yogibbear wrote:Needs more wub wub.
AMM wrote:Any chance of github-ing your code?
just brew it! wrote:Here's one rendered at higher resolution (full 720p): http://youtu.be/4G1n2YmAVJY
ludi wrote:Whoa. Not only was that impressive, but after the video ended, I got a reverse-motion illusion (all the elements of the YouTube page layout were continuously receding) for several seconds afterward.
just brew it! wrote:ludi wrote:Whoa. Not only was that impressive, but after the video ended, I got a reverse-motion illusion (all the elements of the YouTube page layout were continuously receding) for several seconds afterward.
The zoom rate is a bit higher on that one (same total zoom, but over a 60 second period instead of 90). I think this may accentuate the motion illusion effect.
liquidsquid wrote:Seems like an excellent opportunity to see if you can take advantage of CUDA or some other type of GPU accelerator. Use it for benchmarks...
just brew it! wrote:http://youtu.be/8An2NoEw-2M (Make sure your player is set to 720p HD for best clarity, assuming your connection has sufficient bandwidth!)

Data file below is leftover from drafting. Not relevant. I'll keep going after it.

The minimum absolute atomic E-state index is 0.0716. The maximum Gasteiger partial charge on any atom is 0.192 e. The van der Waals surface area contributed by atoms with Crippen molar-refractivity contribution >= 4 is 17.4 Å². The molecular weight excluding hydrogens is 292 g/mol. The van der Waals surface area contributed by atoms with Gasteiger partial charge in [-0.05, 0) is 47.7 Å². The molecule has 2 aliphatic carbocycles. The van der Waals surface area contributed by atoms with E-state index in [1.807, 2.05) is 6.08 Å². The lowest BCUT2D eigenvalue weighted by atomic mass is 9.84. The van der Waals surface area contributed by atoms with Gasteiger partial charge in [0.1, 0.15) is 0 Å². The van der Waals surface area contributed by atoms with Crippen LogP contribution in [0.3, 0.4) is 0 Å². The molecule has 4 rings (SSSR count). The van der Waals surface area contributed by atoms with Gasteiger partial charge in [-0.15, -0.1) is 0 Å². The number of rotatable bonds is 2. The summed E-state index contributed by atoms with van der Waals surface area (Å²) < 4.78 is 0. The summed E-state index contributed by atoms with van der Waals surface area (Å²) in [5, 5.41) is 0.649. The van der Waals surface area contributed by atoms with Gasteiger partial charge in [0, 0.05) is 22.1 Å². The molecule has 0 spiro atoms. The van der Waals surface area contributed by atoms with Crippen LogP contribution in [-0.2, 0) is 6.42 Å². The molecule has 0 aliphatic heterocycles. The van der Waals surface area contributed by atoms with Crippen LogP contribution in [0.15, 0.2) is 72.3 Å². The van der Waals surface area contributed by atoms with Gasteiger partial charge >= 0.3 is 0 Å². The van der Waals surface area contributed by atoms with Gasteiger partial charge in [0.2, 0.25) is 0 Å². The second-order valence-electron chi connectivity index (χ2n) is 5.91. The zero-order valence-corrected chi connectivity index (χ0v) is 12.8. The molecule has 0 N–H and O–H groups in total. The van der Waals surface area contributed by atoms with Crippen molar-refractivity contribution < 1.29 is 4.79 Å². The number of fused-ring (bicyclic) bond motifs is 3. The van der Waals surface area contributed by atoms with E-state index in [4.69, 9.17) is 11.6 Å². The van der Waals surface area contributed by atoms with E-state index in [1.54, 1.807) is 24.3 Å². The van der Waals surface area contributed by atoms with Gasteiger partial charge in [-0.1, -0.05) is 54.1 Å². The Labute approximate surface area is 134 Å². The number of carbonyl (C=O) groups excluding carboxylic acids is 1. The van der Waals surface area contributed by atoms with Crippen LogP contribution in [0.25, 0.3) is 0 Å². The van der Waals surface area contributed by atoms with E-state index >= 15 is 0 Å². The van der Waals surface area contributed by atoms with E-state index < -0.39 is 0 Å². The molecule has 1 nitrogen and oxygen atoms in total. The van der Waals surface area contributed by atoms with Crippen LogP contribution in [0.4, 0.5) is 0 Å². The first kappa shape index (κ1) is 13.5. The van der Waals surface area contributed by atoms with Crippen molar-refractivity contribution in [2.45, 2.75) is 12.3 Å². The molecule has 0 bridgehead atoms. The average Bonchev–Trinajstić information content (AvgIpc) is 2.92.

Another "straight zoom" vid. I'd really like to work on the more elaborately scripted "fractal tour" stuff (and maybe even create some original music to accompany them), but don't see myself having time until mid-March. For now, this sort of thing will have to do, since the code's already written, and I can just set up a destination point and let it render overnight.
This one is a zoom into the "double spiral" (left) side of the valley between the main cardioid and the largest circular feature of the Mandelbrot set, at coordinates 7.534266571159055e-01, 5.181353020385396e-02i.
A nice illustration of "feature doubling" as we zoom in to a "mini-brot" at a magnification of 2e+12. Watch as the number of arms coming out of the vortex we're zooming into starts at 2 around the 0:57 mark, and repeatedly doubles at 1:12, 1:20, 1:26, and 1:28 (additional doublings, to 64 and 128 arms are also visible at the final magnification).
AMM wrote:It should be highly parallelizable right? Is your current implementation threaded?
chuckula wrote:Beautiful! I'm always a sucker for fractals. Is your code generic enough to handle different sets like the Julia & Fatou sets without too much trouble?
sschaem wrote:Just don't try any of this on an intel apu....
Users browsing this forum: No registered users and 1 guest